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Senior Haley Hammock Starts Girls Who Code Club at Waterford

Tuesday, January 2, 2018
Waterford's Girls Who Code chapter
Senior Haley Hammock works with girls on activity sets. 

It’s four o’clock in the afternoon. Middle and Upper School girls are gathered around a table, concentrating on a group of overturned red cups. Each red cup contains a slip of paper with the name of a variable. Haley Hammock shuffles the cups and then asks the girls to locate specific variables. Some guesses are correct, but most are wrong--no one can quite remember which cup holds which variable. Haley then attaches sticky notes to the outside of the cups and writes down the names of the corresponding variables held inside the cups. This time it’s simple. No matter how much shuffling Haley does, the variables are clearly labeled and easy to identify. “That’s why each variable you define in computer programs, you name,” explains Haley. “Otherwise they get lost in the computer data system.” The girls nod their heads in understanding as they snack on cookies.

This is the second meeting of Girls Who Code, a computer science club led by senior Haley Hammock. Girls Who Code is a national, nonprofit organization whose mission is “to close the gender gap in technology.” Girls Who Code was founded five years ago to provide girls with the computing skills and support they need to enter the technology workforce. Haley began a chapter at Waterford after learning of the organization from her stepmom, who is also in the computer science field.  

Most chapters of Girls Who Code are led by teachers or outside volunteers, but when Haley learned she was old enough (at the age of 18) to run the club herself, she jumped at the opportunity. “It’s unique that I’m running this program,” says Haley. “I didn't picture leading it at first, but after Mr. Manning asked if I wanted to lead it, I thought it would be really cool to do.”

“The whole point of this club is not to segregate men and women, but to promote women in a safe environment. A lot of girls feel that they don’t have what it takes to be in a CS-related field, or they feel that they’re not smart enough or don’t have the same ability that men have in the field. The whole point is telling women that they do have a place in this field and they can create as much change as anyone else can. This club creates a sisterhood that encourages girls to try new things and learn about a really cool subject.” -Haley Hammock 

Haley began taking computer science courses with Mr. Manning at the end of her sophomore year. After taking an HTML course, she was hooked. She moved on to AP Java and Python and then joined the Robotics team as one of their lead programmers. Haley was so enamored with programming that she applied to a summer computer science course at Harvard University. She was admitted to the course and spent two weeks at Harvard learning about C Programming. She returned from her program at Harvard to help with two of Waterford’s Summer Term courses: Robotics and Programming of Python. Through these courses, Haley discovered she enjoyed helping students pursue their interests in computer science.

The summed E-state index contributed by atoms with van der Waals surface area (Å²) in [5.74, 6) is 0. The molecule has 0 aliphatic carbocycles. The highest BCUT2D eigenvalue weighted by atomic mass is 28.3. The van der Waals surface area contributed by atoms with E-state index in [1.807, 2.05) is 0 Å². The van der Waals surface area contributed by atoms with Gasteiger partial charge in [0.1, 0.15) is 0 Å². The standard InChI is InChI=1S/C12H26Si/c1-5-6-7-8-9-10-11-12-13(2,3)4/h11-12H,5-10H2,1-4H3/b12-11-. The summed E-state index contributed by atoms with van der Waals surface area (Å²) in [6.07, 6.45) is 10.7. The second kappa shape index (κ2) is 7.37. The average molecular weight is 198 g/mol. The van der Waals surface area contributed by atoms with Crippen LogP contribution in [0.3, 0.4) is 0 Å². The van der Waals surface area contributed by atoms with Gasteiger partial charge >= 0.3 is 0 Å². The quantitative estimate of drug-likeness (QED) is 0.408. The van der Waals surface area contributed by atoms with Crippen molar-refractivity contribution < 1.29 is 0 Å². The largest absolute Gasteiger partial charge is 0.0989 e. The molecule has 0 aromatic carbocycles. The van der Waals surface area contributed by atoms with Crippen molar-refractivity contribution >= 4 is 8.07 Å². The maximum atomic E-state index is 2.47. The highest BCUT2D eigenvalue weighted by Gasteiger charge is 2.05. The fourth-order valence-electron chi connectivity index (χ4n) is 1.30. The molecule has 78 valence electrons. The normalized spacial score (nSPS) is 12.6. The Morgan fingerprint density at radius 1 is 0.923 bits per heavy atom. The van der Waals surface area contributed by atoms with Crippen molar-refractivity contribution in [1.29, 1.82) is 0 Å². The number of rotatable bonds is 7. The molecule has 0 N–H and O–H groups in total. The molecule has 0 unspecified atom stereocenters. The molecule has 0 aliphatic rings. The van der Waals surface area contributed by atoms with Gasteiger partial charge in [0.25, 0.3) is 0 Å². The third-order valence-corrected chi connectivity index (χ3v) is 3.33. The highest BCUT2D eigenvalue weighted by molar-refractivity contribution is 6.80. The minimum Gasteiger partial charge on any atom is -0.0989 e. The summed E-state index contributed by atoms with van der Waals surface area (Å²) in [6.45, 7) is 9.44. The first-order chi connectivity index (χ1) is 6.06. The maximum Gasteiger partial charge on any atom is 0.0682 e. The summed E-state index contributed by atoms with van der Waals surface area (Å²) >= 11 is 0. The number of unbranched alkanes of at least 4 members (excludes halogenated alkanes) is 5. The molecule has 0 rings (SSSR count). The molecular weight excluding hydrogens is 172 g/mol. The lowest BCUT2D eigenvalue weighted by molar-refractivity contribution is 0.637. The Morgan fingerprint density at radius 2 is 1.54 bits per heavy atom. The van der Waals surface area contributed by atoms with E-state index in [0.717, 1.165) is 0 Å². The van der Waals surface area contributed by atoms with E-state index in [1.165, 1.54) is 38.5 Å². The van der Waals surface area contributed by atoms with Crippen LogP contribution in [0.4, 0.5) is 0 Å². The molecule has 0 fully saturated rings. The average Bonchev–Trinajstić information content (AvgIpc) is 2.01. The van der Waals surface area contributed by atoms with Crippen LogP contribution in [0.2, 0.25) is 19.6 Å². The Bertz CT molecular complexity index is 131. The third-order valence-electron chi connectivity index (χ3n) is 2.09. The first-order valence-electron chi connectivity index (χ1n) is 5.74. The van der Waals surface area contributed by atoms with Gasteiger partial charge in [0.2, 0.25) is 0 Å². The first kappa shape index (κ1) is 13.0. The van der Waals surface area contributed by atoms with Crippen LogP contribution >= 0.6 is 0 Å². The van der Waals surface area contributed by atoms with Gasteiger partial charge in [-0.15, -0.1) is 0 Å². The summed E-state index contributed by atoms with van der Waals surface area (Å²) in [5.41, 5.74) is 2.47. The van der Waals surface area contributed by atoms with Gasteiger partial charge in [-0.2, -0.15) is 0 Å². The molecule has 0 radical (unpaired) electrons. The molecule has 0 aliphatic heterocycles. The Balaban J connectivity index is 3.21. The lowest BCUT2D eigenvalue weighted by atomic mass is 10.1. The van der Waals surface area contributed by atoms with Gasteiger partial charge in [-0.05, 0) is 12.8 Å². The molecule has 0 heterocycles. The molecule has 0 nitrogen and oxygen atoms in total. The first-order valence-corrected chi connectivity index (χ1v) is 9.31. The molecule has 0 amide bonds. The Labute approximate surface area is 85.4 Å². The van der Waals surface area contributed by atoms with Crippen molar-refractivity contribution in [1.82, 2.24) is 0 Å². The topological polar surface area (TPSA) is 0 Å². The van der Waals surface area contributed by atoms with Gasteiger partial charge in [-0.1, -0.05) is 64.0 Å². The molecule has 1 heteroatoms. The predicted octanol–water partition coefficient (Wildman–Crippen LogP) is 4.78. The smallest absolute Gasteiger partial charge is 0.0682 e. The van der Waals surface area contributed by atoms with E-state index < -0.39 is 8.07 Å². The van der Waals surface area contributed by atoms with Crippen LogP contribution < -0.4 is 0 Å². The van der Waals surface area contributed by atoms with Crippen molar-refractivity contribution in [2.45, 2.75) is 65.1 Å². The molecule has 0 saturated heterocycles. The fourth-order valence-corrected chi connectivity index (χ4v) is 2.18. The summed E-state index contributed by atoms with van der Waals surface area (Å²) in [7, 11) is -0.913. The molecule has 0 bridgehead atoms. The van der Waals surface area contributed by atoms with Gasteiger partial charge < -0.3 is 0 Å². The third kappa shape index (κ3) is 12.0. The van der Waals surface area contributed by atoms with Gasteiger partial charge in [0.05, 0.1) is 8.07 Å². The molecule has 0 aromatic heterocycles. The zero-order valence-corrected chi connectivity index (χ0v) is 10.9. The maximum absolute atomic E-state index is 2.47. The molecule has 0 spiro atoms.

Girls Who Code provided the perfect opportunity for Haley to combine her passions for teaching and coding. Haley wasn’t sure how many girls would join, but she did her best to promote the club and then anxiously awaited their first meeting. To her surprise, ten girls showed up to the computer science classroom on the first day. “I was nervous there were only going to be a couple of students,” admits Haley. “Most of these girls don’t have any experience, but they’re trying it. They’re having fun with it and I’m happy they’re giving it a chance. I hope it continues to grow.”

There are plenty of jobs to be found in today’s exploding technology sector, but women are far less likely to occupy these roles compared to their male counterparts. According to the Girls Who Code website, only 24% of computer scientists are women. Haley wants to change this statistic by encouraging more girls to enter the world of computer science. “Computer science is typically known as a man’s field,” says Haley. “The whole point of this club is not to segregate men and women, but to promote women in a safe environment. A lot of girls feel that they don’t have what it takes to be in a CS-related field, or they feel that they’re not smart enough or don’t have the same ability that men have in the field. The whole point is telling women that they do have a place in this field and they can create as much change as anyone else can. This club creates a sisterhood that encourages girls to try new things and learn about a really cool subject.”

The girls meet once a week to work through a computer science curriculum provided by Girls Who Code. Haley supplements the curriculum with some of her own lessons and skills she has learned through Waterford’s computer science program. Every chapter of Girls Who Code must deliver a computer science “Impact Project” by the end of their session. The only requirement of the Impact Project is that it makes an impact on society. After their first meeting, the girls decided to create a website on the gender wage gap. Haley hopes this website serves as an educational tool, but above all she hopes the project is a collaborative learning experience for the girls in the club.

Haley plans to pursue her love of computer science in college. She wants to major in computer science and go into software design. “I want to make an impact somehow with computer science. I want to design software that will change the world in ways unimaginable,” she says. “That’s what I love about this club. It makes an impact. I believe computer science is the next big thing that will save the world from potential problems that may arise.”